Can Korea's 'High-Beta' Economy Withstand a Global Slowdown?
One reason Korea is better positioned to withstand a downturn now than at previous crisis points is that Korean banks have built up an arsenal of foreign exchange reserves since the global financial crisis of 2008 and have increased foreign exchange swap lines with China and Japan.
Higher foreign exchange reserves are good because they “help to mitigate short term liquidity pressures, potentially faced when repaying a large amount of external debt, for example,” says Man.
Korea’s short-term external debts have gone down, but they are still relatively high and could be considered an “Achilles' heel” for the economy, says Moody’s Byrne. That’s because lenders outside of Korea can make funding less available if they get nervous about economic risks.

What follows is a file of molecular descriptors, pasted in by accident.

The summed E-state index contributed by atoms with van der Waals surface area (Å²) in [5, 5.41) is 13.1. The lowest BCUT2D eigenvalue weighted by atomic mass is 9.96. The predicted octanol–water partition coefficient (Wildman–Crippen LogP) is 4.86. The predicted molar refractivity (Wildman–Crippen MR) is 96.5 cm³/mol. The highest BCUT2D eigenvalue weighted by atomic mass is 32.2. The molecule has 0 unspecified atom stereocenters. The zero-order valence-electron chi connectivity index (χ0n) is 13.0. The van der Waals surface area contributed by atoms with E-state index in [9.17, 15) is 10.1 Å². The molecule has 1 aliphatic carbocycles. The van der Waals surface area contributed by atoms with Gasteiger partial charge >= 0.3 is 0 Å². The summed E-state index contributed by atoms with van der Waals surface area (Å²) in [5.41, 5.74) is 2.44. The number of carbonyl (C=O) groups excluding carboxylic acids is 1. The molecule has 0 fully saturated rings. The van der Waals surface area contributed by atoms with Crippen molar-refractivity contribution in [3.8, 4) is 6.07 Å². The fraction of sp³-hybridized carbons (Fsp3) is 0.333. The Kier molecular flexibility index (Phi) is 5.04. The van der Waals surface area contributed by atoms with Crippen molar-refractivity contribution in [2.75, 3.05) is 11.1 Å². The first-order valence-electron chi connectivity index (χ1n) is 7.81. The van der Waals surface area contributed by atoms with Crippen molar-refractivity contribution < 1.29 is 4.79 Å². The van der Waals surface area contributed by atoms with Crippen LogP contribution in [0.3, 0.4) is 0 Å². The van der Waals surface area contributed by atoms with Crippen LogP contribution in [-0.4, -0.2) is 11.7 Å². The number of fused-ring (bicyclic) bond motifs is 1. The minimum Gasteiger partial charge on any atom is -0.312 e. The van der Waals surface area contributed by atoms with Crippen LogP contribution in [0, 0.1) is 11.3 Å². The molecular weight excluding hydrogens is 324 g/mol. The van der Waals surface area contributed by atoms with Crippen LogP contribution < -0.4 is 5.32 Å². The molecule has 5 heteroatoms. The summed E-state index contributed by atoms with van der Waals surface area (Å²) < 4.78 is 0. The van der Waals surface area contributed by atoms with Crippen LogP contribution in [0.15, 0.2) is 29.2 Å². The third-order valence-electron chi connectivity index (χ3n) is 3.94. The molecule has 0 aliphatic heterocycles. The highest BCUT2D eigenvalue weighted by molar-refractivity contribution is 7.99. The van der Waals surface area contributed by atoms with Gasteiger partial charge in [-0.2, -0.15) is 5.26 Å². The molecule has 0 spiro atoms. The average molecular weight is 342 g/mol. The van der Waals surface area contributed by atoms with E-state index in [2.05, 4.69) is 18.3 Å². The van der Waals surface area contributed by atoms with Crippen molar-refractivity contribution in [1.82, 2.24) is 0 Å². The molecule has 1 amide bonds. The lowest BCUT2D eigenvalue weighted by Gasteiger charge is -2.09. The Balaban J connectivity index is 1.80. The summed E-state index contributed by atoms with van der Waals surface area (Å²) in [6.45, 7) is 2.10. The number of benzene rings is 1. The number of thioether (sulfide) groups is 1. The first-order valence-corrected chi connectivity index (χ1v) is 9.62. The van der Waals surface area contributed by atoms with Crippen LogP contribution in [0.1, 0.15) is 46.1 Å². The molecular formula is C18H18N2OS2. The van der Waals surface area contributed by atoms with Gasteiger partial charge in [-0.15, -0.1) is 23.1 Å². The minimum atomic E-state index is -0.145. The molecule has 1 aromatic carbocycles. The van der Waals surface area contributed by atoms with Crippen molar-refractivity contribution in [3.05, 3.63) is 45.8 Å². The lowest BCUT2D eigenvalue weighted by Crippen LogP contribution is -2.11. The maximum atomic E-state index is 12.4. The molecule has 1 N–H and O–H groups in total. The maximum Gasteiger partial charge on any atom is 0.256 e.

It was Korea’s heavy reliance on short-term external debt in 1997 that helped trigger the Asian financial crisis, Byrne says. But, he adds, “since ‘97, the Korean banks have been managing this, and in recent years they’ve made progress.”
As a result Korea’s “external vulnerability ratio” — short-term debt coming due and the level of official foreign reserves, has fallen to about 64 percent from nearly 94 percent in 2009 and 290 percent in 1997.
“There’s definitely a vulnerability in a time of global financial market turmoil,” Byrne says. “But the vulnerability has been reduced in the case of Korea.”